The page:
entrepreneurs and began their own high-technology firms. They were extremely successful, making them

    multimillionaires or even billionaires, and some of them then became venture capitalists or angel

    investors. So there was a group of potential transfer agents.

    For any transfer process, there has to be some match between the environment and the institution.

    Also, there must be agents who will mobilize resources to facilitate the process, though they can be in the

    public or private sector. Prior to 1985, the development of venture capital in India was very unlikely.

    However, the environment began to change after 1985, and continues to change. Even in the U.S.,

    venture capital is only a small component of the much larger national system of innovation (NIS), and as

    such is dependent on many other institutions. In the U.S. and in India the development of venture capital

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    has been a co-evolutionary process. This is particularly true in India, where it remains a small industry

    precariously dependent upon other institutions, particularly the government, and external actors such as

    international lending agencies, overseas investors, and successful Indian entrepreneurs in Silicon Valley.

    The growth of Indian venture capital must be examined within the context of the larger political and

    economic system in India. As was true in other countries, the Indian venture capital industry is the result

    of an iterative learning process, and it is still in its infancy. If it is to be successful it will be necessary not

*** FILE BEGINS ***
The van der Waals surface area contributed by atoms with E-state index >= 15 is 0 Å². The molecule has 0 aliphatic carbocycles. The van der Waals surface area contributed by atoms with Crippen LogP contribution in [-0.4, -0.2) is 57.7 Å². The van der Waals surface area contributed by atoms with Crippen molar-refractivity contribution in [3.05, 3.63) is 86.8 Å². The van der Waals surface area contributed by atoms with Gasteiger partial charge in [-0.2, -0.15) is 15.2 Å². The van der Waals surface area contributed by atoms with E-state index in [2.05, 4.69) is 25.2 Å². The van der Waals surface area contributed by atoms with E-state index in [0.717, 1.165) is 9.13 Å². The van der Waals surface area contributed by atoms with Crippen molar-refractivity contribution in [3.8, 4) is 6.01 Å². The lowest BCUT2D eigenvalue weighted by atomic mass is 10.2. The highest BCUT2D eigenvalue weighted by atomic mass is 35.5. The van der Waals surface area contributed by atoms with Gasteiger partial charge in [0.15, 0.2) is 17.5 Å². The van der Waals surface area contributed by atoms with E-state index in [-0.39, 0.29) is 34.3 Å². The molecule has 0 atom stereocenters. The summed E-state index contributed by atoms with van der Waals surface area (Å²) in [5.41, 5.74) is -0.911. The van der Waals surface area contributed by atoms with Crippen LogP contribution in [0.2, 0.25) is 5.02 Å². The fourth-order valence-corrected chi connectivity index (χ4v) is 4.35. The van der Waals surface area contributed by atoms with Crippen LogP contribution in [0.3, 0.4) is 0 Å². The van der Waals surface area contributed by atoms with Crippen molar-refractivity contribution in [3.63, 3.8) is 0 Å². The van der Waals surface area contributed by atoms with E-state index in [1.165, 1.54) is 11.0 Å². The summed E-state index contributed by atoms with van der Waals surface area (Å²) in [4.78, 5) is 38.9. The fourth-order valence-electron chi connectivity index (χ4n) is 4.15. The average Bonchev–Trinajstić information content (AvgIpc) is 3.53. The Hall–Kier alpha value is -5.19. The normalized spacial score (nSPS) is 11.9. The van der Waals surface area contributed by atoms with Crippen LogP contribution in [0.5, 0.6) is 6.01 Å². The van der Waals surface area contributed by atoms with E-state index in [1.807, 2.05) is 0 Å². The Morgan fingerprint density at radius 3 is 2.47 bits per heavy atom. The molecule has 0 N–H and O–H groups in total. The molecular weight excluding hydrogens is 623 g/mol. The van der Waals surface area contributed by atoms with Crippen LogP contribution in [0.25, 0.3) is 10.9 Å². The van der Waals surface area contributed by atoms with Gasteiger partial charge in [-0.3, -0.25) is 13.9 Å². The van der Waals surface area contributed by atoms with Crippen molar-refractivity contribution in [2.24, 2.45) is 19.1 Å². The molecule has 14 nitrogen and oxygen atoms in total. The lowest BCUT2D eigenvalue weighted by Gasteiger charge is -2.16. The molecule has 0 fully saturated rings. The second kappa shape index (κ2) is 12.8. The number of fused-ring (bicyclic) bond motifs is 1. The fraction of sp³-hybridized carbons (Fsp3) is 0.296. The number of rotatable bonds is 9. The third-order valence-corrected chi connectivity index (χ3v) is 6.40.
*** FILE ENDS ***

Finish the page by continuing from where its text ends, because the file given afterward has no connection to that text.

only for it to grow, but also for its institutional context to evolve.

    The paper begins with a brief description of the development of U.S., Israeli, and Taiwanese

    venture capital industries. Particular attention is given to the role of the state. The second and third

    sections discusses the Indian economic and financial environment. This is followed by a brief overview

    of the Indian information technology (IT) industry and a section on the role of non-resident Indians

    (NRIs). These three sections provide the environmental context within which the Indian venture capital

    industry was formed. The actual development of the Indian venture capital is described chronologically.

    The first period is when government and multilateral lending agencies are the primary actors and

    investors in the Indian venture capital industry. In the second period there is a gradual process of

    liberalization of the venture capital market and the entrance of more private venture capitalists

    particularly from the U.S. The final sections reflect upon the progress of the Indian venture capital

    industry, while also highlighting the institutional barriers to continuing expansion.


    Investing in a fledgling start-up firm is extremely risky, because of the high rate of failure among

    new firms, something Stinchcombe (1965) termed the "liability of newness." In general, private banks

    are unwilling to lend money to a newly established firm, because of the lack of collateral and high risk of

    losing the principal. The alternative of financing growth from